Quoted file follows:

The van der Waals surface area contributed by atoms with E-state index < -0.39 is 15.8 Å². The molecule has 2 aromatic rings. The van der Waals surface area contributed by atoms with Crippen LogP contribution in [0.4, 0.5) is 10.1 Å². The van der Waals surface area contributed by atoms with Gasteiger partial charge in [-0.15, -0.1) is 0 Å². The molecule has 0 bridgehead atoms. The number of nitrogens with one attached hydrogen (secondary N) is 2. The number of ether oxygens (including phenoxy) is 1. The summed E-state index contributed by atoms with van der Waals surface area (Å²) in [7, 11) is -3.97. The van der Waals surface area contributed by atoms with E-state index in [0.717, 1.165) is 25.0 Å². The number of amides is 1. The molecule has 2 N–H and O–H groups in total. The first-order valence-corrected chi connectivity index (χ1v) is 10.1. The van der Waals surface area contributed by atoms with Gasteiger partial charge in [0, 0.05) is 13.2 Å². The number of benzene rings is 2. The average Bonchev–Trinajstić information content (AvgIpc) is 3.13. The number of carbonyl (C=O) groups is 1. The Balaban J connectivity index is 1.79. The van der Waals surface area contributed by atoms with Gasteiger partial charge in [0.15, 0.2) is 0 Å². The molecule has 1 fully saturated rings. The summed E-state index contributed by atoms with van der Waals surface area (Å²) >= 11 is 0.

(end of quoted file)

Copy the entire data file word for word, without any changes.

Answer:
The van der Waals surface area contributed by atoms with E-state index < -0.39 is 15.8 Å². The molecule has 2 aromatic rings. The van der Waals surface area contributed by atoms with Crippen LogP contribution in [0.4, 0.5) is 10.1 Å². The van der Waals surface area contributed by atoms with Gasteiger partial charge in [-0.15, -0.1) is 0 Å². The molecule has 0 bridgehead atoms. The number of nitrogens with one attached hydrogen (secondary N) is 2. The number of ether oxygens (including phenoxy) is 1. The summed E-state index contributed by atoms with van der Waals surface area (Å²) in [7, 11) is -3.97. The van der Waals surface area contributed by atoms with E-state index in [0.717, 1.165) is 25.0 Å². The number of amides is 1. The molecule has 2 N–H and O–H groups in total. The first-order valence-corrected chi connectivity index (χ1v) is 10.1. The van der Waals surface area contributed by atoms with Gasteiger partial charge in [0, 0.05) is 13.2 Å². The number of benzene rings is 2. The average Bonchev–Trinajstić information content (AvgIpc) is 3.13. The number of carbonyl (C=O) groups is 1. The Balaban J connectivity index is 1.79. The van der Waals surface area contributed by atoms with Gasteiger partial charge in [0.15, 0.2) is 0 Å². The molecule has 1 fully saturated rings. The summed E-state index contributed by atoms with van der Waals surface area (Å²) >= 11 is 0.